Guest post by Brian Allen
Birding has its seasons. Most birders are active in spring,, dusting off the binoculars, cameras and scopes and heading out to the marshes when the Red-winged Blackbirds return and are singing along with the returning flocks of ducks, swans and Sandhill Cranes. The season peaks in mid May with the colorful flocks of warblers, tanagers and orioles moving through the budding trees and flowering shrubs. Many birders by the end of May have big lists of species they have checked off and as the temperatures rise, the bugs appear and the beaches warm up the birding activity tapers off. It picks up a bit again in late August when the news of a rare shorebird hits and we all get reaquainted with the peep sandpipers, yellowlegs, and plovers. Fall is a challenging time initially with cryptic and confusing fall warblers and quiet thrushes skulking through the forests. Often by November most birders have hung up the binoculars for the year until the Christmas Bird Counts but many of the more experienced and hardcore birders are excited for what I call “rarity week” in the first week of November (watch for a post next year) and for the rest of the late fall for the birding at the breakwalls and piers of Lake Michigan.
During the months of November and December rare birds such as Western Grebes, Red-throated Loons, Purple Sandpipers, and Harlequin Ducks though not annual are often found somewhere along the lake. The Purple Sandpiper is most common in the North East Atlantic on rocky jetties on the ocean shore. Here they are scarce but almost found every year along the shore of Lake Michigan. Most sightings have been at the very rocky and excellent habitat of the Muskegon pier but there are many records from the Frankfort pier, Arcadia breakwalls, and the Manistee First Street Pier along the Sleeping Bear Birding Trail. The new rocky breakwall at Portage Point in Onekama should also be productive. Remember these birds are rare and it can take many trips to the piers before you find one. If you are fortunate someone may find them for you and post it on one of the birding social media pages like Michigan Listers, Birding Michigan, Michigan Birding Buddies on Facebook, or on eBird.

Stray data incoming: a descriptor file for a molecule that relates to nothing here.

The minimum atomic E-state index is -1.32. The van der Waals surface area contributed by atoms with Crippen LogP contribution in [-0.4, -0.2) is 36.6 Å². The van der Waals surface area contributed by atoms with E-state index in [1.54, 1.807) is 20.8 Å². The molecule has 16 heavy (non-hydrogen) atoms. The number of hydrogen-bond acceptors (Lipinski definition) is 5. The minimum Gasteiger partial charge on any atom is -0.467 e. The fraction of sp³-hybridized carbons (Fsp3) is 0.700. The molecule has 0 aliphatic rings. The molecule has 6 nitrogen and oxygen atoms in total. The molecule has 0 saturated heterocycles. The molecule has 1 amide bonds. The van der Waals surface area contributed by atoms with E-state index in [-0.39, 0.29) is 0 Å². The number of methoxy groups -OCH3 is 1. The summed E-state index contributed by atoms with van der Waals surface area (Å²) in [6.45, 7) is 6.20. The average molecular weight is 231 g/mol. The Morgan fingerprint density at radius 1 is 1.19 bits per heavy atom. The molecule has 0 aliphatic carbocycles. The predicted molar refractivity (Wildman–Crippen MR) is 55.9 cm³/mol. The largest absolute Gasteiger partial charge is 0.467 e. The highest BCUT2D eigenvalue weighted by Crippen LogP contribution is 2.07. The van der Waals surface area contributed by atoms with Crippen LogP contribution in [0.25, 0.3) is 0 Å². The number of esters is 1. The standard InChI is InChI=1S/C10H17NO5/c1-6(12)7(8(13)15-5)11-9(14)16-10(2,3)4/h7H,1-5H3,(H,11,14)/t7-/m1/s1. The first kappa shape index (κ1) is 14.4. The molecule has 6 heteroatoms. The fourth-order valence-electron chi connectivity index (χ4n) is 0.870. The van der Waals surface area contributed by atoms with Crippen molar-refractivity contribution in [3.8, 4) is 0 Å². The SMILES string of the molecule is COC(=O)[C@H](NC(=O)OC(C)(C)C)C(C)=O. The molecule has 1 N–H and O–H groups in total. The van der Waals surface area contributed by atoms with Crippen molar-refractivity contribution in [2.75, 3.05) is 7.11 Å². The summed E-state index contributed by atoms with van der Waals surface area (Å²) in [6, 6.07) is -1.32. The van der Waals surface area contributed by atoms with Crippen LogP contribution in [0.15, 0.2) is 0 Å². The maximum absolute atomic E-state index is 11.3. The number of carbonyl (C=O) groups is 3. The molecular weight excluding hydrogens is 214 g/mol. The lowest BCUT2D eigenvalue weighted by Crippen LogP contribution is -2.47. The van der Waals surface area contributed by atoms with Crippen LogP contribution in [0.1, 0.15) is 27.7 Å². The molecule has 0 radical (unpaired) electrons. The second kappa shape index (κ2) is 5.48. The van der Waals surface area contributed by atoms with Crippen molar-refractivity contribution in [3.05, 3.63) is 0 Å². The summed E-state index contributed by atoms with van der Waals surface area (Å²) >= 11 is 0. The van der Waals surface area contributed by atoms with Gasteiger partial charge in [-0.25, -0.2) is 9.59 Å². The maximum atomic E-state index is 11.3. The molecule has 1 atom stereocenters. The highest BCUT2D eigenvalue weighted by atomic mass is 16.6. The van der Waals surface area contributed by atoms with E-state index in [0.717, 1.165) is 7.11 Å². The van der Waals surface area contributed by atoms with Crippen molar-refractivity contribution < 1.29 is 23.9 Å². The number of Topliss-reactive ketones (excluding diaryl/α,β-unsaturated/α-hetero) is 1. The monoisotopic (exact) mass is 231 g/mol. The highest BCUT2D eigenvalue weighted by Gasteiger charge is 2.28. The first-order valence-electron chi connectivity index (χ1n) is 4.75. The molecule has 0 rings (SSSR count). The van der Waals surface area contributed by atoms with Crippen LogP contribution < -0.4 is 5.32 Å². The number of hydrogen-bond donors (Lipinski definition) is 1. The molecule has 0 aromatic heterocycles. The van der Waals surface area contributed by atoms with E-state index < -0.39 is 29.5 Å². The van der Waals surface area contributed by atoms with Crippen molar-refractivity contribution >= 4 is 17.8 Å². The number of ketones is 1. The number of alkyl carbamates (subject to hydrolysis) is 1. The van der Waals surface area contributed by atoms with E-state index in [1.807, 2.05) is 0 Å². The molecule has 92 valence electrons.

Uncommon diving sea ducks like Black and Surf Scoters are sometimes found in with the more common White-winged Scoter and Long-tailed Ducks in this late fall period. It’s possible to see the Purple Sandpipers in the rocks easily with binoculars but for the Scoters, loons, and grebes it’s best to bring along a good spotting scope. Before you head out, dress with more warm clothes than you would expect as the wind off Lake Michigan is always colder. Also it is very important to wear ice cleats. The piers can ice over this time of year and the footing is dangerous! Use caution as there are not as many people out and about and a fall into the icy waters of Lake Michigan could bring an early end to your life listing!
Again it is rare to see a unusual bird but there are always rewards for a trip to the breakwalls and piers. It might be a flock of Snow Buntings feeding in the dune grass, a Snowy Owl perched on the lighthouse, a close view of the exquisite plumage of a Long-tailed Duck or just the sound of the waves breaking on the shore. It’s all there to be discovered and enjoyed!